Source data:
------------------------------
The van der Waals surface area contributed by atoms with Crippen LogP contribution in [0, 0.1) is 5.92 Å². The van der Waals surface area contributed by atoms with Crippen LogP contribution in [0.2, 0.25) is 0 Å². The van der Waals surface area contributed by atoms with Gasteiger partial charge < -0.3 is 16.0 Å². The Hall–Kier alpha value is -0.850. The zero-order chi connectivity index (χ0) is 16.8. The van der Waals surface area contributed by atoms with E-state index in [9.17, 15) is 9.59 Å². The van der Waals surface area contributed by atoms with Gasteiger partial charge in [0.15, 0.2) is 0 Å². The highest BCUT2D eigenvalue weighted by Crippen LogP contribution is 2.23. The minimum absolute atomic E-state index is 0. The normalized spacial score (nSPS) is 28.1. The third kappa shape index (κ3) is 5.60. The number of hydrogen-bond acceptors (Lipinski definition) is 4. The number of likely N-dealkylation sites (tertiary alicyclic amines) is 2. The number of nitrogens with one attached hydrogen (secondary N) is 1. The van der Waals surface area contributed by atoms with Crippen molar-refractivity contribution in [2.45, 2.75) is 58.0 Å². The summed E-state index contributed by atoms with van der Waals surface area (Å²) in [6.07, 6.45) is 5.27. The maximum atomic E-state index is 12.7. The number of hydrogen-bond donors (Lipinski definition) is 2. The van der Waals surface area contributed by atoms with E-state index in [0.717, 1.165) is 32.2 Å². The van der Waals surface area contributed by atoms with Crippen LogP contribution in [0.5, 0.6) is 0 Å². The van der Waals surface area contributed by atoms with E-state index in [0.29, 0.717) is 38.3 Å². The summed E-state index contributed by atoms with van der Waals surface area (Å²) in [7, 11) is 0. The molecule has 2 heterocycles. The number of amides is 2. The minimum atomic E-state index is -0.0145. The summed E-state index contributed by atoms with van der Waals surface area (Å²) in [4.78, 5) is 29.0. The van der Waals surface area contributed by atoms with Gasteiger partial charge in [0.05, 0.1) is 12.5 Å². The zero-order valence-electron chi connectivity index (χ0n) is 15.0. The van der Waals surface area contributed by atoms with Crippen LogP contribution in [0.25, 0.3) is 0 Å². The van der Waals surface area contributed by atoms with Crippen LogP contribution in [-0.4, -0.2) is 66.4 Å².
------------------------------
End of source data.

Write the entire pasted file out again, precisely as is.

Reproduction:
The van der Waals surface area contributed by atoms with Crippen LogP contribution in [0, 0.1) is 5.92 Å². The van der Waals surface area contributed by atoms with Crippen LogP contribution in [0.2, 0.25) is 0 Å². The van der Waals surface area contributed by atoms with Gasteiger partial charge < -0.3 is 16.0 Å². The Hall–Kier alpha value is -0.850. The zero-order chi connectivity index (χ0) is 16.8. The van der Waals surface area contributed by atoms with E-state index in [9.17, 15) is 9.59 Å². The van der Waals surface area contributed by atoms with Gasteiger partial charge in [0.15, 0.2) is 0 Å². The highest BCUT2D eigenvalue weighted by Crippen LogP contribution is 2.23. The minimum absolute atomic E-state index is 0. The normalized spacial score (nSPS) is 28.1. The third kappa shape index (κ3) is 5.60. The number of hydrogen-bond acceptors (Lipinski definition) is 4. The number of likely N-dealkylation sites (tertiary alicyclic amines) is 2. The number of nitrogens with one attached hydrogen (secondary N) is 1. The van der Waals surface area contributed by atoms with Crippen molar-refractivity contribution in [2.45, 2.75) is 58.0 Å². The summed E-state index contributed by atoms with van der Waals surface area (Å²) in [6.07, 6.45) is 5.27. The maximum atomic E-state index is 12.7. The number of hydrogen-bond donors (Lipinski definition) is 2. The van der Waals surface area contributed by atoms with E-state index in [0.717, 1.165) is 32.2 Å². The van der Waals surface area contributed by atoms with Crippen LogP contribution in [0.5, 0.6) is 0 Å². The van der Waals surface area contributed by atoms with E-state index in [0.29, 0.717) is 38.3 Å². The summed E-state index contributed by atoms with van der Waals surface area (Å²) in [7, 11) is 0. The molecule has 2 heterocycles. The number of amides is 2. The minimum atomic E-state index is -0.0145. The summed E-state index contributed by atoms with van der Waals surface area (Å²) in [4.78, 5) is 29.0. The van der Waals surface area contributed by atoms with Gasteiger partial charge in [0.05, 0.1) is 12.5 Å². The zero-order valence-electron chi connectivity index (χ0n) is 15.0. The van der Waals surface area contributed by atoms with Crippen LogP contribution in [0.25, 0.3) is 0 Å². The van der Waals surface area contributed by atoms with Crippen LogP contribution in [-0.4, -0.2) is 66.4 Å².